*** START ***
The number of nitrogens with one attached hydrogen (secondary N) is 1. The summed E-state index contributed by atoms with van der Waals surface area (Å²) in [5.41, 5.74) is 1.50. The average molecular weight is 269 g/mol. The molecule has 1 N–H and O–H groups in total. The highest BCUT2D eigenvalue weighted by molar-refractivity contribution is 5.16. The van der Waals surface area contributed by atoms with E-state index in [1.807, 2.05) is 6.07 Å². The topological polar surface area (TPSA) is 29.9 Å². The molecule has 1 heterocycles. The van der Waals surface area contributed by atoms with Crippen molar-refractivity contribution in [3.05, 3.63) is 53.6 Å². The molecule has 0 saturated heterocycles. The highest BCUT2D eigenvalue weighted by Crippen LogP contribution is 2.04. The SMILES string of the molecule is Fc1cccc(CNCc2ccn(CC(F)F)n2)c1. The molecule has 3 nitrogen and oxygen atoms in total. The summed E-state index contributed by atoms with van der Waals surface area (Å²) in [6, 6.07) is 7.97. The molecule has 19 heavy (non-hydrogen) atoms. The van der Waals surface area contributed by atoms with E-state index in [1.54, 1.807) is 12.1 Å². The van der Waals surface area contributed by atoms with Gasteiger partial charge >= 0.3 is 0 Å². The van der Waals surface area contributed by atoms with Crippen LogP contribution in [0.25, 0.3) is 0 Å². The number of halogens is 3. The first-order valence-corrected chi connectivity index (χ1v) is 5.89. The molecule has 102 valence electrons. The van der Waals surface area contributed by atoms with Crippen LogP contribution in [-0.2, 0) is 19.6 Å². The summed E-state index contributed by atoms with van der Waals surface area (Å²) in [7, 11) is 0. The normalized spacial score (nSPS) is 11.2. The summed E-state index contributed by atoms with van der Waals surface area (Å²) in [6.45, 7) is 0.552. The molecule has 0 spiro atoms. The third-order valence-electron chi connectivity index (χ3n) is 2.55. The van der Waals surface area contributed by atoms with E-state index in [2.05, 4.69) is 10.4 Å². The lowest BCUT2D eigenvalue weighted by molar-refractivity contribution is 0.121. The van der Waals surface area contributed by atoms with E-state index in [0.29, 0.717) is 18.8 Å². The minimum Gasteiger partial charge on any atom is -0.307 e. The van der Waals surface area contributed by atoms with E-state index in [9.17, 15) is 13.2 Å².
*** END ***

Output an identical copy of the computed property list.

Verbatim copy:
The number of nitrogens with one attached hydrogen (secondary N) is 1. The summed E-state index contributed by atoms with van der Waals surface area (Å²) in [5.41, 5.74) is 1.50. The average molecular weight is 269 g/mol. The molecule has 1 N–H and O–H groups in total. The highest BCUT2D eigenvalue weighted by molar-refractivity contribution is 5.16. The van der Waals surface area contributed by atoms with E-state index in [1.807, 2.05) is 6.07 Å². The topological polar surface area (TPSA) is 29.9 Å². The molecule has 1 heterocycles. The van der Waals surface area contributed by atoms with Crippen molar-refractivity contribution in [3.05, 3.63) is 53.6 Å². The molecule has 0 saturated heterocycles. The highest BCUT2D eigenvalue weighted by Crippen LogP contribution is 2.04. The SMILES string of the molecule is Fc1cccc(CNCc2ccn(CC(F)F)n2)c1. The molecule has 3 nitrogen and oxygen atoms in total. The summed E-state index contributed by atoms with van der Waals surface area (Å²) in [6, 6.07) is 7.97. The molecule has 19 heavy (non-hydrogen) atoms. The van der Waals surface area contributed by atoms with E-state index in [1.54, 1.807) is 12.1 Å². The van der Waals surface area contributed by atoms with Gasteiger partial charge >= 0.3 is 0 Å². The van der Waals surface area contributed by atoms with Crippen LogP contribution in [0.25, 0.3) is 0 Å². The number of halogens is 3. The first-order valence-corrected chi connectivity index (χ1v) is 5.89. The molecule has 102 valence electrons. The van der Waals surface area contributed by atoms with Crippen LogP contribution in [-0.2, 0) is 19.6 Å². The summed E-state index contributed by atoms with van der Waals surface area (Å²) in [7, 11) is 0. The normalized spacial score (nSPS) is 11.2. The summed E-state index contributed by atoms with van der Waals surface area (Å²) in [6.45, 7) is 0.552. The molecule has 0 spiro atoms. The third-order valence-electron chi connectivity index (χ3n) is 2.55. The van der Waals surface area contributed by atoms with E-state index in [2.05, 4.69) is 10.4 Å². The lowest BCUT2D eigenvalue weighted by molar-refractivity contribution is 0.121. The van der Waals surface area contributed by atoms with E-state index in [0.29, 0.717) is 18.8 Å². The minimum Gasteiger partial charge on any atom is -0.307 e. The van der Waals surface area contributed by atoms with E-state index in [9.17, 15) is 13.2 Å².